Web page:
Credit Crisis Diary: 23/05/2009

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The Independent Online

The paper that takes health scares seriously

Good news for Daily Mail readers: should swine flu strike millions of people down this year, they'll still be able to get hold of their favourite newspaper. Daily Mail & General Trust's latest set of results reveals that the company is "in the process of implementing a pandemic influenza management scheme that includes provision of anti-viral medication to all staff". Phew.

Not just cold comfort for Magnum maker

Here's the latest instalment in our occasional series of unlikely winners in the credit crunch. Sales of Magnum ice cream are up 16 per cent this year, apparently. The manufacturers reckon they are benefiting from the fact that fewer Britons are holidaying abroad – and that when people holiday in rainy old Blighty, a delicious ice cream helps them convince themselves they are not missing out.

Once sector of the economy still grows

Green shoots, literally. A triumphant missive from B&Q arrives, predicting a bumper weekend for the garden centre world (the spring bank holiday is a key period for the sector). B&Q claims it will sell 50 million plants this summer, and that it will shift 25 million this weekend alone. Sounds as if you will need to get up early to beat the queues.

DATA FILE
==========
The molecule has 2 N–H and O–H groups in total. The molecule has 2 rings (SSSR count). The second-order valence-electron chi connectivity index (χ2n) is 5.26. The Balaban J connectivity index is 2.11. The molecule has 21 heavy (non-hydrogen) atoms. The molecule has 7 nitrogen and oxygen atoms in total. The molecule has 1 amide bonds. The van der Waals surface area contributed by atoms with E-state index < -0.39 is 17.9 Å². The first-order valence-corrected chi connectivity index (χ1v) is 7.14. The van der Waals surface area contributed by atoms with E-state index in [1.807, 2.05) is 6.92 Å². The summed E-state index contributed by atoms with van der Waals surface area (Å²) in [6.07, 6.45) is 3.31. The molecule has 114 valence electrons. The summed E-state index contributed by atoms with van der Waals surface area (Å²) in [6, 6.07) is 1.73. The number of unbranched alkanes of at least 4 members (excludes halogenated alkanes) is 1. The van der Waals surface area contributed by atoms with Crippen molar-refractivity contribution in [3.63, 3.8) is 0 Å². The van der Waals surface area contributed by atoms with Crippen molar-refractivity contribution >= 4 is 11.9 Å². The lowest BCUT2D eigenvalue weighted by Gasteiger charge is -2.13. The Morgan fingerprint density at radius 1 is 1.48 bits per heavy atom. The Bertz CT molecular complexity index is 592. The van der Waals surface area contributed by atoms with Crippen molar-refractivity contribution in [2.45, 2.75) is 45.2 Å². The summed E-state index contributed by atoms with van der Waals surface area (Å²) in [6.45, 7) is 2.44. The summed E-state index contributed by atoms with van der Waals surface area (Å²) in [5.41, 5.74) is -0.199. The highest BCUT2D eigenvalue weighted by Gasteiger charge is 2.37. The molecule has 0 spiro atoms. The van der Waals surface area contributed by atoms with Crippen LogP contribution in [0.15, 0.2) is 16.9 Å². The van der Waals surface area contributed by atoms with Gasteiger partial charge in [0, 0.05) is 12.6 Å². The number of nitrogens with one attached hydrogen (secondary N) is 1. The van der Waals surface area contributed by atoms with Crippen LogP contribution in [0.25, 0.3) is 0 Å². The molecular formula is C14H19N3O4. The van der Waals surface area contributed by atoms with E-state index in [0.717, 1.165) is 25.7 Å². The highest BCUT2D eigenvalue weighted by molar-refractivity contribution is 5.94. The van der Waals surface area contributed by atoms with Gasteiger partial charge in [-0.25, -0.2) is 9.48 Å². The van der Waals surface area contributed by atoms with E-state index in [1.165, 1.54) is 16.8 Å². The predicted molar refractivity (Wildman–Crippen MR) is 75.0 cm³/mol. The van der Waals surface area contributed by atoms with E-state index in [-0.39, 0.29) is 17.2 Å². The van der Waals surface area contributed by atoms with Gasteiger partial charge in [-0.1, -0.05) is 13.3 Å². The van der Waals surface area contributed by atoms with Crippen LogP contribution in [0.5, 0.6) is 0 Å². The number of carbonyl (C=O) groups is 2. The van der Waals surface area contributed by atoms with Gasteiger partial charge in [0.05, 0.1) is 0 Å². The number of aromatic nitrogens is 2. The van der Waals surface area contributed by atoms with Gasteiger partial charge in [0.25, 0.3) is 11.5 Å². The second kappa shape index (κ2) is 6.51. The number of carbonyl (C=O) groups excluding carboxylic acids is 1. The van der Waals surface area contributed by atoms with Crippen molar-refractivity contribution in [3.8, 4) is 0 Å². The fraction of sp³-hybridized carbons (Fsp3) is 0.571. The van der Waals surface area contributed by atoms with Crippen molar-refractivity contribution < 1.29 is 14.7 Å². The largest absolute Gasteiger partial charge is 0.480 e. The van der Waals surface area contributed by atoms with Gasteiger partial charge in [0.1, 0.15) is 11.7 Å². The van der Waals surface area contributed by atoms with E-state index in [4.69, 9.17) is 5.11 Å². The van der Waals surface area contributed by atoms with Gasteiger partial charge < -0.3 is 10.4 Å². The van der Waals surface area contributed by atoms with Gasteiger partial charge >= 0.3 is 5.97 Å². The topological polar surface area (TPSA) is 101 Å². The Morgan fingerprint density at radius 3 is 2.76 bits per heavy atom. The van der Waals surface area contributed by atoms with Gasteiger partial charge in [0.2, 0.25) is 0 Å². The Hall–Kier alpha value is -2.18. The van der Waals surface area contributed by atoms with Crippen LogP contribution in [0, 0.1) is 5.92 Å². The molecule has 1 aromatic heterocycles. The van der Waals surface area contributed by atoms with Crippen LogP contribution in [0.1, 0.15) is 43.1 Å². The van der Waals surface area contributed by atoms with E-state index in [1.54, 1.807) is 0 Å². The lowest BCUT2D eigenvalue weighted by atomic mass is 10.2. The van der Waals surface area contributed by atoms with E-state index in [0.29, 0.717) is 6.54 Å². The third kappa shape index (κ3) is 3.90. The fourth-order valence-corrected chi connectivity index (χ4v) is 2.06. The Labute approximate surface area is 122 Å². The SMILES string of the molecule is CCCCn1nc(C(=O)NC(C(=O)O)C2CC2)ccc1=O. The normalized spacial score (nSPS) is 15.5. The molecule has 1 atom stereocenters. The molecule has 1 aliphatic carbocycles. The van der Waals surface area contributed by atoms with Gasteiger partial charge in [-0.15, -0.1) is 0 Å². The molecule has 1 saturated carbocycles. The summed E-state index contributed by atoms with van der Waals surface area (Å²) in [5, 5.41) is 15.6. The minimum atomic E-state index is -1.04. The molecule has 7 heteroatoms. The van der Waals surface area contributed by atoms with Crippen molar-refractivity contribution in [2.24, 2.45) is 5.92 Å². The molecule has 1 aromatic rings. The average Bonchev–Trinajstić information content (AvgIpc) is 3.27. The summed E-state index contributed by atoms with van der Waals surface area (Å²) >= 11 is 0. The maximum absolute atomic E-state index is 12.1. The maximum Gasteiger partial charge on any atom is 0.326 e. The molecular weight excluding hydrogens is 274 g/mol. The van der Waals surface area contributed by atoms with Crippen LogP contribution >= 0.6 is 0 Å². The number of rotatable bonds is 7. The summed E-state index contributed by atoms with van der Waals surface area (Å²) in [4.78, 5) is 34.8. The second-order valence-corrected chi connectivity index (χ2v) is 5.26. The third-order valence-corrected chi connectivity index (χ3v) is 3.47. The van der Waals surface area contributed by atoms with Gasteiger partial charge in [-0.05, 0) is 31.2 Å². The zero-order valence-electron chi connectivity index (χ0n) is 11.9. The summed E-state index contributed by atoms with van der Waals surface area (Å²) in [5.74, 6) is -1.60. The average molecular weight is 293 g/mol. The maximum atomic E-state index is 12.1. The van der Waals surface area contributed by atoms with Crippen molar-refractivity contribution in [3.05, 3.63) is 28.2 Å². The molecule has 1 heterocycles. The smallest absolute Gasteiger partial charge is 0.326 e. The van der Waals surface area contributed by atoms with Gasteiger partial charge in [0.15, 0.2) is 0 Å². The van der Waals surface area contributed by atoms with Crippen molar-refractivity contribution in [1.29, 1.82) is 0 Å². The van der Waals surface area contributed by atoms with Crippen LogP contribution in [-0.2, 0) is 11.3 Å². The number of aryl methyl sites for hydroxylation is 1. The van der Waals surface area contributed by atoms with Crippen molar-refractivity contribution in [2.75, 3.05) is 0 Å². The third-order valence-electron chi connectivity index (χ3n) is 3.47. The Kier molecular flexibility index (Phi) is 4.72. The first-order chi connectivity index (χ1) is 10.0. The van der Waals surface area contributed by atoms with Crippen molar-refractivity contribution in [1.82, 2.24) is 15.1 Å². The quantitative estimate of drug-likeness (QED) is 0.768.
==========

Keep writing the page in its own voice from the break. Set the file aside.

The bankers still making a killing

Coming soon to a cinema near you: New Town Killers, starring the Scottish actor Dougray Scott, below, tells the tale of two private bankers who are so bored that they spend their down time hunting kids from poorer parts of society. The plot sounds great, but the world has moved on since the film was first planned a couple of years ago. What would once have been a damning critique of global capitalism now sounds more like a nostalgic tour of the City's good times.

Toilet humour for a credit crunch world

In these difficult times, most of us have little cash to spare. But if you are missing the days when you could waste a bit of money without feeling guilty, a company called Thumbs Up may have the answer. Its offering toilet paper designed so that each sheet is a £50m bank note. The product's somewhat inflammatory marketing line is: "Flush money down the toilet? Why not? The greedy bankers already did."